For the temperature of the pan, look at the recipe below, the simple water test will tell you when it's right.  If it's too low, you'll have to cook them so long they'll dry out.  If too high, they;ll burn and be wet inside. 

 

There are other recipes on this forum for pancakes, you can do the search on this site - a recent one had home made pancake mix in the title I believe and the posters are reliable.

 

But here is one i've used with good results, adapted from an old betty crocker cookbook.

 

This makes 16 four-inch pancakes

 

Mix together:

1 egg

1 1/4 cup buttermilk (or plain yoghurt)

 

In a separate bowl mix together with a whisk to remove lumps and combine well:

1/2 tsp baking soda (bicarbonate of soda)

1 1/4 cups all purpose flour

1 tsp sugar (you can raise this to 2 or 3 if you like them sweeter)

1 tsp baking powder

1/2 tsp salt

 

Melt

2 tbsp butter

 

Heat a heavy griddle or frying pan until when you drop a drop of water on it, it "dances" around.  What i mean is that the water forms a round ball and doesn't splatter and become flat and bubbly, but remains in a ball form and bounces around the surface of the pan.  Test it as it heats, and as soon as it does that, lower the heat to medium.  Take a paper towel and with a little dab of butter on it wipe the pan (or for a crispier edge, put a tsp or so of butter in the pan just before adding the pancake batter.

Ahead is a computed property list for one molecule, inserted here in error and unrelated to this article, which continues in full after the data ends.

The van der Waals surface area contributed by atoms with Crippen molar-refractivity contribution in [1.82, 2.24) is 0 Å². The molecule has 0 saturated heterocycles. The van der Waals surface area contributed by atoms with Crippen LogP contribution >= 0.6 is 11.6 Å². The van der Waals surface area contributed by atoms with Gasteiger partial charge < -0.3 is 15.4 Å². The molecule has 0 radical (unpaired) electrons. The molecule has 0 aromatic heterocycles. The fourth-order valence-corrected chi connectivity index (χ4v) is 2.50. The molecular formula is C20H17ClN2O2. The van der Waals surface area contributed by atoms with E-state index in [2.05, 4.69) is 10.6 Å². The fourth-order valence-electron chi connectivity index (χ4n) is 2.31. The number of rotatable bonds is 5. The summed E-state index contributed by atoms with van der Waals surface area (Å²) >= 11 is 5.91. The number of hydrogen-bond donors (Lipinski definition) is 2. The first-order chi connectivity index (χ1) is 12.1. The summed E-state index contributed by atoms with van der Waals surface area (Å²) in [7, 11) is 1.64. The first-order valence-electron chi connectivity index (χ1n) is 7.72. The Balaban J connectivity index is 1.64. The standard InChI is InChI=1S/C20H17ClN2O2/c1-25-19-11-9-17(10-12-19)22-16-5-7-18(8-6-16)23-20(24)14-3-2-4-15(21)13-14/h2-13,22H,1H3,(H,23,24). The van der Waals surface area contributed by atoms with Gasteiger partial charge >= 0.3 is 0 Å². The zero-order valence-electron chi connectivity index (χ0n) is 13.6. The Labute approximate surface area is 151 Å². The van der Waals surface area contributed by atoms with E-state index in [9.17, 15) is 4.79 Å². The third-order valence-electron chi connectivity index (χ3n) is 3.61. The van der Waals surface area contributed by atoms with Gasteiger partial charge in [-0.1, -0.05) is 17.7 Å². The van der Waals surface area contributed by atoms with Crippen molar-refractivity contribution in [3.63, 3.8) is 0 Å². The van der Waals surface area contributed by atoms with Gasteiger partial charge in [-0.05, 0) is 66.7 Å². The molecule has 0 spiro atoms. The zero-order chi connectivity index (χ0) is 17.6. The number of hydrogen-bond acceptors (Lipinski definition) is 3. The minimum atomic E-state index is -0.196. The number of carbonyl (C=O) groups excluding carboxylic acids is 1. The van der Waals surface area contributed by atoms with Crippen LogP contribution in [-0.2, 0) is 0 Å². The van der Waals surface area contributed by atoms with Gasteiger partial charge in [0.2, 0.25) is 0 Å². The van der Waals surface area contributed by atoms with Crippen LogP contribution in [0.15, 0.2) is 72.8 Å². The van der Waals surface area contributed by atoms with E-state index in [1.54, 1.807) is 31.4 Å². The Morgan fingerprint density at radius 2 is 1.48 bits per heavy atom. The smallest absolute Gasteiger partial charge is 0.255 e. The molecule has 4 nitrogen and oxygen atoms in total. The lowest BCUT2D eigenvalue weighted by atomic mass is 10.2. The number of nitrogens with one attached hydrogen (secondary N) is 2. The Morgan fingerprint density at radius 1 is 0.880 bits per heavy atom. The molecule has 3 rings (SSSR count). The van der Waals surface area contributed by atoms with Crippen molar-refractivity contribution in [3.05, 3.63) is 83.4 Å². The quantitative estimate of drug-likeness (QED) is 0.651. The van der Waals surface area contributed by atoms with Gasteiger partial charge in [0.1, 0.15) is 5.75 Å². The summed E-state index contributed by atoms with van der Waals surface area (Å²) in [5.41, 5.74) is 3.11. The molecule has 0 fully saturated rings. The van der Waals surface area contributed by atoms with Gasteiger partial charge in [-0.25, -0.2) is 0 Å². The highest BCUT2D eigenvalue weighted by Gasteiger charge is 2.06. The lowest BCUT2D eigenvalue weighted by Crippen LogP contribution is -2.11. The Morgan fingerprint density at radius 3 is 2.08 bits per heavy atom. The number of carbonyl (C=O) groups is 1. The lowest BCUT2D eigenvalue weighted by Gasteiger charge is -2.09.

Take the egg/buttermilk mixture and add to the dry ingredients, and then add the butter.  Mix with a spoon or whisk by hand very rapidly and stop as soon as you've made it wet. 

 

Ladle it onto the hot pan. 

 

As soon as you begin to see bubbles form (just bumps on the top surface of the pancake) stick the spatula under it and peek - if the color is how you like it, flip it over. 

 

Cook roughly the same amount of time, checking if the color is right. 

 

If they're getting black before the bumps form on top, you have to lower the heat.  If they;re not coloring when the bubbles form, you've made it too low, raise the heat and do the water test. 

 

If you like them thicker, put less liquid in the batter next time.  If you like them thinner put more. 

 

I've never found beating the egg whites to be worth the extra trouble and extra bowl to wash.  Lots of people swear by that.  If you want to, you should add the yolk with the buttermilk, but beat the white and add that at the end and fold it in. 


I've given detailed directions because you asked for them, but don't be misled into thinking this is going to be complicated, this is EASY .  I;ve explained it step by step, but once you've done it once you'll be able to do it in your sleep! 

"Siduri said, 'Gilgamesh, where are you roaming? You will never find the eternal life that you seek...Savour your food, make each of your days a delight, ... let music and dancing fill your house, love the child who holds you by the hand and give your wife pleasure in your embrace.'"